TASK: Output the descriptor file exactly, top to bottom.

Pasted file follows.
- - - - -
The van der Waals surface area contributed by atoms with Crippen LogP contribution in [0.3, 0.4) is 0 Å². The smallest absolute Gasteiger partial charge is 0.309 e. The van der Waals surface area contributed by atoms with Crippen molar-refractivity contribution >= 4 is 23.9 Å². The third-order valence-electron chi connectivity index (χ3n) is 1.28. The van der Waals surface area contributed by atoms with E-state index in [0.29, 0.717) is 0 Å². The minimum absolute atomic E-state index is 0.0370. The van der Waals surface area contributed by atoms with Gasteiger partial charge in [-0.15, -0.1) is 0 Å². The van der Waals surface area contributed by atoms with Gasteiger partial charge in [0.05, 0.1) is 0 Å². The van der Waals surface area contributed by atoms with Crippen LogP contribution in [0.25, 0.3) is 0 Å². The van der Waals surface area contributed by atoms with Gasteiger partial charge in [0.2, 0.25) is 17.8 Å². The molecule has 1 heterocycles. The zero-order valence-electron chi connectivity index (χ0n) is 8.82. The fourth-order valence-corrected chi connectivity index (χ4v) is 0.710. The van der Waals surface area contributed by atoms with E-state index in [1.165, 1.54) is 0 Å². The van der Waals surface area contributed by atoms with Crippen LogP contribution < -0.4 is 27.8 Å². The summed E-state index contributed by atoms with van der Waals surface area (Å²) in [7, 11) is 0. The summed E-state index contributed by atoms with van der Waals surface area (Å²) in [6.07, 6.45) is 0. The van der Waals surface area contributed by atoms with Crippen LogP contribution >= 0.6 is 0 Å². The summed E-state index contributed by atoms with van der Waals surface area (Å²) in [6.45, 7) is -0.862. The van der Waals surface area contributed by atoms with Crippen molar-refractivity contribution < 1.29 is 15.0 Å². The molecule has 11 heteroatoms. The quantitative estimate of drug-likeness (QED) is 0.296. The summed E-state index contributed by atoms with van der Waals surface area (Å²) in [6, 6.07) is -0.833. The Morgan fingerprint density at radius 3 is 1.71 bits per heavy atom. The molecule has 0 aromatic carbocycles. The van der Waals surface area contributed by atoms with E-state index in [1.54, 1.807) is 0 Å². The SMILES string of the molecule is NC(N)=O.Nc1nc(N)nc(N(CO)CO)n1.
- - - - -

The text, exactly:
The van der Waals surface area contributed by atoms with Crippen LogP contribution in [0.3, 0.4) is 0 Å². The smallest absolute Gasteiger partial charge is 0.309 e. The van der Waals surface area contributed by atoms with Crippen molar-refractivity contribution >= 4 is 23.9 Å². The third-order valence-electron chi connectivity index (χ3n) is 1.28. The van der Waals surface area contributed by atoms with E-state index in [0.29, 0.717) is 0 Å². The minimum absolute atomic E-state index is 0.0370. The van der Waals surface area contributed by atoms with Gasteiger partial charge in [-0.15, -0.1) is 0 Å². The van der Waals surface area contributed by atoms with Gasteiger partial charge in [0.05, 0.1) is 0 Å². The van der Waals surface area contributed by atoms with Crippen LogP contribution in [0.25, 0.3) is 0 Å². The van der Waals surface area contributed by atoms with Gasteiger partial charge in [0.2, 0.25) is 17.8 Å². The molecule has 1 heterocycles. The zero-order valence-electron chi connectivity index (χ0n) is 8.82. The fourth-order valence-corrected chi connectivity index (χ4v) is 0.710. The van der Waals surface area contributed by atoms with E-state index in [1.165, 1.54) is 0 Å². The van der Waals surface area contributed by atoms with Crippen LogP contribution < -0.4 is 27.8 Å². The summed E-state index contributed by atoms with van der Waals surface area (Å²) in [7, 11) is 0. The summed E-state index contributed by atoms with van der Waals surface area (Å²) in [6.07, 6.45) is 0. The van der Waals surface area contributed by atoms with Crippen LogP contribution >= 0.6 is 0 Å². The summed E-state index contributed by atoms with van der Waals surface area (Å²) in [6.45, 7) is -0.862. The van der Waals surface area contributed by atoms with Crippen molar-refractivity contribution < 1.29 is 15.0 Å². The molecule has 11 heteroatoms. The quantitative estimate of drug-likeness (QED) is 0.296. The summed E-state index contributed by atoms with van der Waals surface area (Å²) in [6, 6.07) is -0.833. The Morgan fingerprint density at radius 3 is 1.71 bits per heavy atom. The molecule has 0 aromatic carbocycles. The van der Waals surface area contributed by atoms with E-state index in [1.54, 1.807) is 0 Å². The SMILES string of the molecule is NC(N)=O.Nc1nc(N)nc(N(CO)CO)n1.